Bold Routes and Amazing Resources

My favorite climbing guidebook: High Alaska by Waterman (Andrew Szalay)

When I was about to share my final list of the five boldest ascents in Alaskan climbing history on Monday, I realized that one climber that I thought would be included — Jack Tackle — wasn’t a part of the five I identified.

Shouldn’t the boldest routes in Alaska be done by some of the most renowned Alaskan climbers? Think about it. Would you accept my list if it didn’t have a Steve House, a Hudson Stuck, a Bradford Washburn, or a Mugs Stump in one if not all of the ascents?

I say all that to say that I hope to start on Monday, May 18. I plan to post at 3:00 eastern time and each day at the same time that week. It will be a count-down to the boldest ascent in Alaska. Thanks for bearing with me.

I was tempted to skip posting anything this week, but I know how much some of you like book recommendations. Here is a list of resources I have referred to during this project, some of which are books and publications you can access:

The Experts — By far, the input from people like Steve Gruhn, Jonathan Waterman, Mark Westman, Damien Gildea, Clint Helander, John Frieh, Jason Stuckey and readers like you have been the most valuable resource to me. Reading through the resources below only get you so far and certainly don’t put things in position to be compared against everything else. They also identified ascents I wouldn’t have considered, and provided insight that one big visit to Alaska can’t get at.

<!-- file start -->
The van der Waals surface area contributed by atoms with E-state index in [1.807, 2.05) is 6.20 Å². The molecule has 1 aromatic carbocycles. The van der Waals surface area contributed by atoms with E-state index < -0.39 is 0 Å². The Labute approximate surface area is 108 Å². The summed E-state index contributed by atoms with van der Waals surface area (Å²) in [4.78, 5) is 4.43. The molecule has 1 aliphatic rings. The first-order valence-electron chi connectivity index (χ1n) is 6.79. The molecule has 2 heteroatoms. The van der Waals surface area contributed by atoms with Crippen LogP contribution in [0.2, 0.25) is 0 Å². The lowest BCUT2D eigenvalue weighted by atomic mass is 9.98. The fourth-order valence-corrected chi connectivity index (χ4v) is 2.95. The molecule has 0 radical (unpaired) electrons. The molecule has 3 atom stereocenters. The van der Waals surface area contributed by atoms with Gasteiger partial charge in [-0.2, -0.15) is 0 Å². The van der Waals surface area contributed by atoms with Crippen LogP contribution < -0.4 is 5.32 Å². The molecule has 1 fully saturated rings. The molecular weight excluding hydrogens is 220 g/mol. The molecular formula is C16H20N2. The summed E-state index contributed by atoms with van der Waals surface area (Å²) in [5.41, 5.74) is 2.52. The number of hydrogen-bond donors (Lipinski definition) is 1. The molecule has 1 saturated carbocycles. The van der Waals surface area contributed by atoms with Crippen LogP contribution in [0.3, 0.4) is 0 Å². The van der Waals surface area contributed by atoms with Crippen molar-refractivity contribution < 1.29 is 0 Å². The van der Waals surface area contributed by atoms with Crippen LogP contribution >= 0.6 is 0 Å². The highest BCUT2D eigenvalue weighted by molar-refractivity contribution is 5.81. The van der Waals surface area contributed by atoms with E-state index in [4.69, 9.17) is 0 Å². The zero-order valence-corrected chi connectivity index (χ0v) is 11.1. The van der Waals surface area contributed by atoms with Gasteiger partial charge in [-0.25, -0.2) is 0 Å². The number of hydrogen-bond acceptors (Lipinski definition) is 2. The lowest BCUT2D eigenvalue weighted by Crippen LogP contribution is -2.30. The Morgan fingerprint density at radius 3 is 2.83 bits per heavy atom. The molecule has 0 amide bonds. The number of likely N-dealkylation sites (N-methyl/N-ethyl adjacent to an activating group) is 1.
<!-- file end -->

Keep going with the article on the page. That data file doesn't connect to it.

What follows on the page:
The Scree — This is the annual publication of the Mountaineering Club of Alaska. It’s edited by Gruhn and covers more ascents in Alaska than the American Alpine Journal and in more detail. It’s available to MCA members, and archives are online.

American Alpine Journal — This has long been my favorite annual publication. Every August I start to read through it as quickly as possible, pulling out whatever interests me. It’s available to American Alpine Club members or for purchase on the AAC website, but I think it alone might be worth joining. The online search tools on the AAC website has been very useful.

High Alaska — Quite possibly the greatest climbing guidebook ever written. Waterman wrote this with the help of original black and white photography of Denali, Mount Hunter, and Mount Foraker from the great Alaskan pioneer Bradford Washburn.

On the Ridge Between Life and Death and The Last of His Kind — These two books by David Roberts are full of nuggets about Alaskan mountaineering that I have been pulling on since they were published. I continue to be inspired by them in whole and in parts.

After these, it’s mostly been a handful of recent articles online from Alpinist, Climbing, Rock and Ice, Gripped, and a few miscellaneous blogs.

Thanks again for stopping by. If you enjoyed this post, please consider following The Suburban Mountaineer on Twitter and Facebook.

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Comments

  1. Steve Gruhn says:

    I’d add to that list the Canadian Alpine Journal. Some good information in there, particularly for peaks in the Saint Elias Mountains and the Coast Mountains.

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